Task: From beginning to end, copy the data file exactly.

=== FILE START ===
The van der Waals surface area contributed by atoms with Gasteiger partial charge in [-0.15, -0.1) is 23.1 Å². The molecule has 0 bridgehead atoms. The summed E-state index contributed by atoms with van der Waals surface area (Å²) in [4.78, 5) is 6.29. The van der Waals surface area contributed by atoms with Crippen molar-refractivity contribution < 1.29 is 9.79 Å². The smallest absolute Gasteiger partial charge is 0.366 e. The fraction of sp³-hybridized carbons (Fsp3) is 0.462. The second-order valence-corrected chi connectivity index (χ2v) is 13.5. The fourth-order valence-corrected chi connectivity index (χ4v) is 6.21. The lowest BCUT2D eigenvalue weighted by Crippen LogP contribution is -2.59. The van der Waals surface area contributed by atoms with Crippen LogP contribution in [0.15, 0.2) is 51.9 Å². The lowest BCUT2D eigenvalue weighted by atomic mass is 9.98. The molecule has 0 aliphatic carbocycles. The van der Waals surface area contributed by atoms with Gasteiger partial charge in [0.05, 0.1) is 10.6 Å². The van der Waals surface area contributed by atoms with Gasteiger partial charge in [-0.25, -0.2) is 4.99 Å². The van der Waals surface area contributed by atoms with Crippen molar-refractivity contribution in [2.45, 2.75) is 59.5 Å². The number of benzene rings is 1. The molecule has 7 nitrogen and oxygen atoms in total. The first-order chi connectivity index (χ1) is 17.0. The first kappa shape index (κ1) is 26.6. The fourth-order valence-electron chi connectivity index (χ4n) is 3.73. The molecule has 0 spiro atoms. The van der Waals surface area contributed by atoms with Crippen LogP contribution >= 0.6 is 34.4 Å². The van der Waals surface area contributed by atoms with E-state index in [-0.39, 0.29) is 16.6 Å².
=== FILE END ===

The van der Waals surface area contributed by atoms with Gasteiger partial charge in [-0.15, -0.1) is 23.1 Å². The molecule has 0 bridgehead atoms. The summed E-state index contributed by atoms with van der Waals surface area (Å²) in [4.78, 5) is 6.29. The van der Waals surface area contributed by atoms with Crippen molar-refractivity contribution < 1.29 is 9.79 Å². The smallest absolute Gasteiger partial charge is 0.366 e. The fraction of sp³-hybridized carbons (Fsp3) is 0.462. The second-order valence-corrected chi connectivity index (χ2v) is 13.5. The fourth-order valence-corrected chi connectivity index (χ4v) is 6.21. The lowest BCUT2D eigenvalue weighted by Crippen LogP contribution is -2.59. The van der Waals surface area contributed by atoms with Crippen LogP contribution in [0.15, 0.2) is 51.9 Å². The lowest BCUT2D eigenvalue weighted by atomic mass is 9.98. The molecule has 0 aliphatic carbocycles. The van der Waals surface area contributed by atoms with Gasteiger partial charge in [0.05, 0.1) is 10.6 Å². The van der Waals surface area contributed by atoms with Gasteiger partial charge in [-0.25, -0.2) is 4.99 Å². The van der Waals surface area contributed by atoms with Crippen molar-refractivity contribution in [2.45, 2.75) is 59.5 Å². The number of benzene rings is 1. The molecule has 7 nitrogen and oxygen atoms in total. The first-order chi connectivity index (χ1) is 17.0. The first kappa shape index (κ1) is 26.6. The fourth-order valence-electron chi connectivity index (χ4n) is 3.73. The molecule has 0 spiro atoms. The van der Waals surface area contributed by atoms with Crippen LogP contribution >= 0.6 is 34.4 Å². The van der Waals surface area contributed by atoms with E-state index in [-0.39, 0.29) is 16.6 Å².